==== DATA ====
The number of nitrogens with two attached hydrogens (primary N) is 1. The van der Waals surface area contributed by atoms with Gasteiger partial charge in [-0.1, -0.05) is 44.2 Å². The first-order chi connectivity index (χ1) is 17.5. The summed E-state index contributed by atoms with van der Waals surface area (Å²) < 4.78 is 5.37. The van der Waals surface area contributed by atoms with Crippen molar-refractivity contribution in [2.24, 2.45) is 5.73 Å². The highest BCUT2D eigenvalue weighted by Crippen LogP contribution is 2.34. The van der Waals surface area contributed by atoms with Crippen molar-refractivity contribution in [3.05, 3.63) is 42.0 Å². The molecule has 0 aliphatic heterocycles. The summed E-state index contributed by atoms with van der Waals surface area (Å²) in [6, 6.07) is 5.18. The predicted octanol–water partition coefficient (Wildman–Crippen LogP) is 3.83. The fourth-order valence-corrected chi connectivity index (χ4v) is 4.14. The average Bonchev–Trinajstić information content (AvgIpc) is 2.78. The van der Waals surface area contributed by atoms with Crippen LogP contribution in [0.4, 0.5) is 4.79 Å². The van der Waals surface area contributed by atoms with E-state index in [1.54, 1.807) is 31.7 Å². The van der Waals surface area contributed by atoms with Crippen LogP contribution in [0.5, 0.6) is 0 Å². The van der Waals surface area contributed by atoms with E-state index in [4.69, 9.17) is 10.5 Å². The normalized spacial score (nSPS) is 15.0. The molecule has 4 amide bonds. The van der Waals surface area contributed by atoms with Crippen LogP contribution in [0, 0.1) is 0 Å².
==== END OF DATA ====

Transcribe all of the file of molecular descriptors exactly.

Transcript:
The number of nitrogens with two attached hydrogens (primary N) is 1. The van der Waals surface area contributed by atoms with Gasteiger partial charge in [-0.1, -0.05) is 44.2 Å². The first-order chi connectivity index (χ1) is 17.5. The summed E-state index contributed by atoms with van der Waals surface area (Å²) < 4.78 is 5.37. The van der Waals surface area contributed by atoms with Crippen molar-refractivity contribution in [2.24, 2.45) is 5.73 Å². The highest BCUT2D eigenvalue weighted by Crippen LogP contribution is 2.34. The van der Waals surface area contributed by atoms with Crippen molar-refractivity contribution in [3.05, 3.63) is 42.0 Å². The molecule has 0 aliphatic heterocycles. The summed E-state index contributed by atoms with van der Waals surface area (Å²) in [6, 6.07) is 5.18. The predicted octanol–water partition coefficient (Wildman–Crippen LogP) is 3.83. The fourth-order valence-corrected chi connectivity index (χ4v) is 4.14. The average Bonchev–Trinajstić information content (AvgIpc) is 2.78. The van der Waals surface area contributed by atoms with Crippen LogP contribution in [0.4, 0.5) is 4.79 Å². The van der Waals surface area contributed by atoms with E-state index in [1.54, 1.807) is 31.7 Å². The van der Waals surface area contributed by atoms with Crippen LogP contribution in [0.5, 0.6) is 0 Å². The van der Waals surface area contributed by atoms with E-state index in [4.69, 9.17) is 10.5 Å². The normalized spacial score (nSPS) is 15.0. The molecule has 4 amide bonds. The van der Waals surface area contributed by atoms with Crippen LogP contribution in [0, 0.1) is 0 Å².